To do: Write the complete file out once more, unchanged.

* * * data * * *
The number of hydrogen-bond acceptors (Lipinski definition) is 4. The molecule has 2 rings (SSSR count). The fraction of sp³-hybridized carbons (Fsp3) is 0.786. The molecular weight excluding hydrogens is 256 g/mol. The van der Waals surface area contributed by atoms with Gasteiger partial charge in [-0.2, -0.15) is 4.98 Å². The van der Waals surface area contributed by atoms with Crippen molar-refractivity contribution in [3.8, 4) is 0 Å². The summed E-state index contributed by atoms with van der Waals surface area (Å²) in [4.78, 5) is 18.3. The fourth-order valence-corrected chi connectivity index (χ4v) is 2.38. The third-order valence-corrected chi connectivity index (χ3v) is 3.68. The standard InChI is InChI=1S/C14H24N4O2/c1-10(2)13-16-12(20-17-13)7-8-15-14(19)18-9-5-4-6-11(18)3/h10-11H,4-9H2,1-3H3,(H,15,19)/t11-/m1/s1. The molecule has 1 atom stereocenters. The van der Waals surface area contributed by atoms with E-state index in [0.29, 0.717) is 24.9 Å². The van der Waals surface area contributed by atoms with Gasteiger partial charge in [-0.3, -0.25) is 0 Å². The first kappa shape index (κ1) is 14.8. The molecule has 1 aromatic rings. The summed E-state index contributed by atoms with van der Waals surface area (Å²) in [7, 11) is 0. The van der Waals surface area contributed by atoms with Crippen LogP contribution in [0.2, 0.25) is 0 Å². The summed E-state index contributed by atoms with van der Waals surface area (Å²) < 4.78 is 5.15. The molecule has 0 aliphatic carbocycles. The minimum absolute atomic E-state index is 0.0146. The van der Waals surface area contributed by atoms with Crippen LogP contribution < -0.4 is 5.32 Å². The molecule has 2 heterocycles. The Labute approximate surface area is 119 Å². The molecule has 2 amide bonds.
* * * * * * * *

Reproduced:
The number of hydrogen-bond acceptors (Lipinski definition) is 4. The molecule has 2 rings (SSSR count). The fraction of sp³-hybridized carbons (Fsp3) is 0.786. The molecular weight excluding hydrogens is 256 g/mol. The van der Waals surface area contributed by atoms with Gasteiger partial charge in [-0.2, -0.15) is 4.98 Å². The van der Waals surface area contributed by atoms with Crippen molar-refractivity contribution in [3.8, 4) is 0 Å². The summed E-state index contributed by atoms with van der Waals surface area (Å²) in [4.78, 5) is 18.3. The fourth-order valence-corrected chi connectivity index (χ4v) is 2.38. The third-order valence-corrected chi connectivity index (χ3v) is 3.68. The standard InChI is InChI=1S/C14H24N4O2/c1-10(2)13-16-12(20-17-13)7-8-15-14(19)18-9-5-4-6-11(18)3/h10-11H,4-9H2,1-3H3,(H,15,19)/t11-/m1/s1. The molecule has 1 atom stereocenters. The van der Waals surface area contributed by atoms with E-state index in [0.29, 0.717) is 24.9 Å². The van der Waals surface area contributed by atoms with Gasteiger partial charge in [-0.3, -0.25) is 0 Å². The first kappa shape index (κ1) is 14.8. The molecule has 1 aromatic rings. The summed E-state index contributed by atoms with van der Waals surface area (Å²) in [7, 11) is 0. The van der Waals surface area contributed by atoms with Crippen LogP contribution in [0.2, 0.25) is 0 Å². The summed E-state index contributed by atoms with van der Waals surface area (Å²) < 4.78 is 5.15. The molecule has 0 aliphatic carbocycles. The minimum absolute atomic E-state index is 0.0146. The van der Waals surface area contributed by atoms with Crippen LogP contribution < -0.4 is 5.32 Å². The molecule has 2 heterocycles. The Labute approximate surface area is 119 Å². The molecule has 2 amide bonds.